This time in "in the spotlight" colleague Johan den Breejen. Johan is part of the Solutions team within Districon. He will tell you all about his experiences.
Who are you?
My name is Johan den Breejen and I’m working for Districon for two years now. My background is in Econometrics and Operations Research, and I am part of the Solutions team within Districon. Within Solutions, we convert logistical questions to mathematical models, to enable us to approach problems from a mathematical point of view. We do this in such a way that the customers can use the models themselves on a daily, weekly or monthly base, to determine their optimal strategy.
In the two years that I am working with Districon, I have worked on a variety of projects. Currently, I’m working on three projects that are a nice representation of what we do: production planning, store replenishment and artificial intelligence.
Production planning is a very nice problem to work on. It starts with visiting the production site to see how the product is made. Big machines that do complicated things, resulting (usually in high speed) in new products. The subject is fun and solving the problems is always a challenge (see also this link). The challenge mostly is in the complexity of the problem. There are a lot of different products that need to be made on several machines in a specific order. In such a case, you want to optimize multiple things at once: minimizing changeover time, limiting work in progress, efficiently using the machines and people, getting all your orders ready in time, etc. Optimizing everything at once usually has (too) long calculation times, so you need to be smart about how you want to use the computing power, to best support your planning. A great example of theory and practice coming together.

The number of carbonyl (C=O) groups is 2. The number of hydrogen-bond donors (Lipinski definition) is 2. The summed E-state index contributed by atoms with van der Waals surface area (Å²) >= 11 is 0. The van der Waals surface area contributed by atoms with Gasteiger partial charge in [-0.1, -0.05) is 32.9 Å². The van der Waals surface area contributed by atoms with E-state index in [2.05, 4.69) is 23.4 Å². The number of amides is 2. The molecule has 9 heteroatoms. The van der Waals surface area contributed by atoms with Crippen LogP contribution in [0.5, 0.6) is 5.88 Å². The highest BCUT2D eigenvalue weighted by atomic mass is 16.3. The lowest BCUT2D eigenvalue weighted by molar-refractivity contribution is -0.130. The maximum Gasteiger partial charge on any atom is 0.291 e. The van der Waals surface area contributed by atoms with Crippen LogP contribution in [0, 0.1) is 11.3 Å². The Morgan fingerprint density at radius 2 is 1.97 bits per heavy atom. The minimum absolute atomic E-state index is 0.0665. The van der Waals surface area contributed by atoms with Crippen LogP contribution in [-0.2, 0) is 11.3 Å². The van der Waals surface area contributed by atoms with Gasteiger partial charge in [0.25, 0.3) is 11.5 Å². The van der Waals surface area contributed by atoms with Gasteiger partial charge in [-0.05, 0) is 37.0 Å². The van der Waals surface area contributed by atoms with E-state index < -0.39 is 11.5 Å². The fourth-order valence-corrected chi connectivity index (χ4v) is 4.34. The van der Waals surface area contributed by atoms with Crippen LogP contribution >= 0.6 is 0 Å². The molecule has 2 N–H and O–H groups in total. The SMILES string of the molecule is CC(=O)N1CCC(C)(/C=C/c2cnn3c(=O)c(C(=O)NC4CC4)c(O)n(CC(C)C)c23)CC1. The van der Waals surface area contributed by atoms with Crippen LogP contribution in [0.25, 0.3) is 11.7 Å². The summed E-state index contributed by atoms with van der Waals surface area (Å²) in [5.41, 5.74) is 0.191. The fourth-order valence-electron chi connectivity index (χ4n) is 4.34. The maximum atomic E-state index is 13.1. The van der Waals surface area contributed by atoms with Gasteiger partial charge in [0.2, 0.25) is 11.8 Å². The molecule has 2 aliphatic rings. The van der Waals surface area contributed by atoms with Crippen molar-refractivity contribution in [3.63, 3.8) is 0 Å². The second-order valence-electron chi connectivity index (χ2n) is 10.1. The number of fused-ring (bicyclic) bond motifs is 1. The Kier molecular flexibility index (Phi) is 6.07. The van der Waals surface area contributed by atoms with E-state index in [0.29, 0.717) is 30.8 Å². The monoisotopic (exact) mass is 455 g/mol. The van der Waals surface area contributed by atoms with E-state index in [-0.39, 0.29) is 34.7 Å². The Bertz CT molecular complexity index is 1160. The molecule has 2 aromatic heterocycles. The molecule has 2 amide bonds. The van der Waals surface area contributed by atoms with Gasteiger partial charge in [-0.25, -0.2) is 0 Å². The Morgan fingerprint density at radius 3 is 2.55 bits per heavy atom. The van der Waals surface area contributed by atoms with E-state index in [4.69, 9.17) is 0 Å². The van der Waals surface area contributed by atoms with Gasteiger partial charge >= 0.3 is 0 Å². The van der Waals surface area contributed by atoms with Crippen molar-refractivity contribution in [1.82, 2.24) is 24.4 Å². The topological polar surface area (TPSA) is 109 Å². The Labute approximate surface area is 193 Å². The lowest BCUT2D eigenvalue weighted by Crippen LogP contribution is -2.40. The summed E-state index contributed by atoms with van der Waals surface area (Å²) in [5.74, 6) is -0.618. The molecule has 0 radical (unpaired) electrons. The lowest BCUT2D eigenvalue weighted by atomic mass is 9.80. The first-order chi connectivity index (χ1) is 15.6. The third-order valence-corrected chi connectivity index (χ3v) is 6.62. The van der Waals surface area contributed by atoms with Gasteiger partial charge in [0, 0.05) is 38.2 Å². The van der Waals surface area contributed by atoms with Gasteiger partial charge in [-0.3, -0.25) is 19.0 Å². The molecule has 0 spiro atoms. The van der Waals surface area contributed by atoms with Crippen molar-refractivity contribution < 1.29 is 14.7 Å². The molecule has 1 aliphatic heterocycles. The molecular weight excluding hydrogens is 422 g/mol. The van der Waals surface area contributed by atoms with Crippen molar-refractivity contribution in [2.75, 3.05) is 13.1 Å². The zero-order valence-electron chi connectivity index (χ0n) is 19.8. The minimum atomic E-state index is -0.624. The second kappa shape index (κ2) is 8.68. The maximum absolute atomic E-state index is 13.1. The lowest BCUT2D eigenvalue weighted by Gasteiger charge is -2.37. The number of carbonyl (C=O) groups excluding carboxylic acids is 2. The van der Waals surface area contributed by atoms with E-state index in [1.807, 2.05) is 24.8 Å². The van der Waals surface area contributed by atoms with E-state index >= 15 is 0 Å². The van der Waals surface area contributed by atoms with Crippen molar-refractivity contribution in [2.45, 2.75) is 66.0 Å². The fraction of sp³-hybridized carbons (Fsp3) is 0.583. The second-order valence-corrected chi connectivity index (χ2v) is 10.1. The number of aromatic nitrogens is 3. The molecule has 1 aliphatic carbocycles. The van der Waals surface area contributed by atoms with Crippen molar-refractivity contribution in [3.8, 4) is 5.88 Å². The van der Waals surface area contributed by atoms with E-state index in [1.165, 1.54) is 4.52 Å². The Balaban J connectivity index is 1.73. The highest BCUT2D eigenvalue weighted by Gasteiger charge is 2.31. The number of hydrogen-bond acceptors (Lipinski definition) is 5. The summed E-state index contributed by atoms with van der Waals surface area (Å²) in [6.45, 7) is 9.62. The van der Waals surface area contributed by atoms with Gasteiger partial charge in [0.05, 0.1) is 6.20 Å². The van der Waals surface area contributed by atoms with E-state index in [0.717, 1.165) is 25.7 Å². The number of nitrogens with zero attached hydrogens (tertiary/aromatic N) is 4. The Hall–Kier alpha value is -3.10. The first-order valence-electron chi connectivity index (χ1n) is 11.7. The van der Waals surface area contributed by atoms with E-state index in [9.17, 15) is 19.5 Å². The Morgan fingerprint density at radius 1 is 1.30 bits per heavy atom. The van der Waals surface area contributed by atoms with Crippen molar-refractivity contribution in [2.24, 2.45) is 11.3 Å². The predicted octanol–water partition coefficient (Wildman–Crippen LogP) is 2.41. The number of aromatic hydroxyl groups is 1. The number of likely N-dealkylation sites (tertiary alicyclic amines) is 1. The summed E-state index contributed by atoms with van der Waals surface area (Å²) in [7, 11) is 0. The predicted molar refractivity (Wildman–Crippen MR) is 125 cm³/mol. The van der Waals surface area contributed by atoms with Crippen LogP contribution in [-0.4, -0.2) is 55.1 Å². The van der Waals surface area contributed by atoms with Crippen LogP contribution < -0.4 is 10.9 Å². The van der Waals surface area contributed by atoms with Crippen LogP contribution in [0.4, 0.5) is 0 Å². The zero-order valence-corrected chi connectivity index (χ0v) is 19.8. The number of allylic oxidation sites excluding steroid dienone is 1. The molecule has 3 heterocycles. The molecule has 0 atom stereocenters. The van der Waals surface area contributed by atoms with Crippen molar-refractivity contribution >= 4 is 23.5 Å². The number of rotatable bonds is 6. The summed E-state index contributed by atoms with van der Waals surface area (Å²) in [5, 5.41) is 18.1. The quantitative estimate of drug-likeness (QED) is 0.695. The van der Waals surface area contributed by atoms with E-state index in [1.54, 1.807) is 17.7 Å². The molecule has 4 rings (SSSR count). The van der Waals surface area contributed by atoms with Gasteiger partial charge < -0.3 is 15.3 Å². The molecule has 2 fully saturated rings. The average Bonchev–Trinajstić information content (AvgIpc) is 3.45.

At our store replenishment project, the goal is to minimize the number of trucks used, but also to distribute the workload in the distribution center as best as possible over the week. The main decision variables are: “at which moments during a week do we replenish the store”, because from this decision the rest will follow almost automatically. From a mathematical point of view, this problem is less complex than production planning, but there are a lot of reasons that make certain solutions not usable in practice. Therefore, our approach is to make a relatively simple mathematical model. Then, we run many different scenario’s that are inspired by what works in practice. This way, the model stays understandable and we can really substantiate the resulting schedule for replenishing the stores.
Artificial intelligence is a whole new ball game, which I am working on within Districon for a while now. It’s been around for a lot longer and is already successfully applied to a lot of things around us. Lately, the need for artificial intelligence is also growing within logistics. More data is coming available and certain decisions need to be taken faster and faster. For example, you can see this in cutoff times, that keep getting set later in the day. Therefore, Districon is already experimenting with AI within logistics in several ways. The results are promising, and AI will definitely get a more prominent place within logistics. Besides optimization, we use (for a long time already) visualization of data in the form of Business Intelligence within Districon. AI will strengthen both fields. My role is to drive the application of AI at our customers. A fun and educational task to take upon me and a nice aspect of working with Districon, because they support me in these kinds of initiatives.
Which colleague will be in the spotlight next?
I would like to pass the pen to Robert de Zwart. Robert joined Districon just a few months earlier than me and lately we were sitting at the same table to discuss the future of AI within the Logistical world. I am looking forward to here about your experiences so far, Robert!